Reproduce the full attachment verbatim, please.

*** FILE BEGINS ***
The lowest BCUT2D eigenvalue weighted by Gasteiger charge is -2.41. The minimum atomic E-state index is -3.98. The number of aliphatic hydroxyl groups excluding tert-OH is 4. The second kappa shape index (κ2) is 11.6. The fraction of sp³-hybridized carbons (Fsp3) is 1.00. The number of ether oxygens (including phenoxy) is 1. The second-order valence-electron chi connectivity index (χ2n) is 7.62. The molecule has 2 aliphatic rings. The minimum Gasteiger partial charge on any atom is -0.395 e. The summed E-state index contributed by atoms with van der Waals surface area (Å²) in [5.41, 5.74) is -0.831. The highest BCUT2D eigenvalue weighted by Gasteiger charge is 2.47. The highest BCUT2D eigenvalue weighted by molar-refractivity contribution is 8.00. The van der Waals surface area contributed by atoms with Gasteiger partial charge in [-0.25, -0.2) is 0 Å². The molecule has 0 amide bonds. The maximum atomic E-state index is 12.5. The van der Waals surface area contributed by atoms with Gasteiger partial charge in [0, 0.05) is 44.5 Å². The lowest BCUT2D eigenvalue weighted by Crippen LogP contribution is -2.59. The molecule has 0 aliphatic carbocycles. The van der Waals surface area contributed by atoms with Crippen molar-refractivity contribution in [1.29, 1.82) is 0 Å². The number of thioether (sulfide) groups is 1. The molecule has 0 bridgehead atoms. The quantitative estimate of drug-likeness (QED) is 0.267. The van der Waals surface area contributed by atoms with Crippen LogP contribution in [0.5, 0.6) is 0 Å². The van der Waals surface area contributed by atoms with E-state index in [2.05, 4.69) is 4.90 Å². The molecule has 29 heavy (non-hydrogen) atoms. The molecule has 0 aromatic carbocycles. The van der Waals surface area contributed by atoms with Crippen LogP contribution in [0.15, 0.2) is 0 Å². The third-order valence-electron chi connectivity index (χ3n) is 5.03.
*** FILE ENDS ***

The lowest BCUT2D eigenvalue weighted by Gasteiger charge is -2.41. The minimum atomic E-state index is -3.98. The number of aliphatic hydroxyl groups excluding tert-OH is 4. The second kappa shape index (κ2) is 11.6. The fraction of sp³-hybridized carbons (Fsp3) is 1.00. The number of ether oxygens (including phenoxy) is 1. The second-order valence-electron chi connectivity index (χ2n) is 7.62. The molecule has 2 aliphatic rings. The minimum Gasteiger partial charge on any atom is -0.395 e. The summed E-state index contributed by atoms with van der Waals surface area (Å²) in [5.41, 5.74) is -0.831. The highest BCUT2D eigenvalue weighted by Gasteiger charge is 2.47. The highest BCUT2D eigenvalue weighted by molar-refractivity contribution is 8.00. The van der Waals surface area contributed by atoms with Gasteiger partial charge in [-0.25, -0.2) is 0 Å². The molecule has 0 amide bonds. The maximum atomic E-state index is 12.5. The van der Waals surface area contributed by atoms with Gasteiger partial charge in [0, 0.05) is 44.5 Å². The lowest BCUT2D eigenvalue weighted by Crippen LogP contribution is -2.59. The molecule has 0 aliphatic carbocycles. The van der Waals surface area contributed by atoms with Crippen molar-refractivity contribution in [1.29, 1.82) is 0 Å². The number of thioether (sulfide) groups is 1. The molecule has 0 bridgehead atoms. The quantitative estimate of drug-likeness (QED) is 0.267. The van der Waals surface area contributed by atoms with Crippen LogP contribution in [0.5, 0.6) is 0 Å². The van der Waals surface area contributed by atoms with E-state index in [2.05, 4.69) is 4.90 Å². The molecule has 29 heavy (non-hydrogen) atoms. The molecule has 0 aromatic carbocycles. The van der Waals surface area contributed by atoms with Crippen LogP contribution in [0.15, 0.2) is 0 Å². The third-order valence-electron chi connectivity index (χ3n) is 5.03.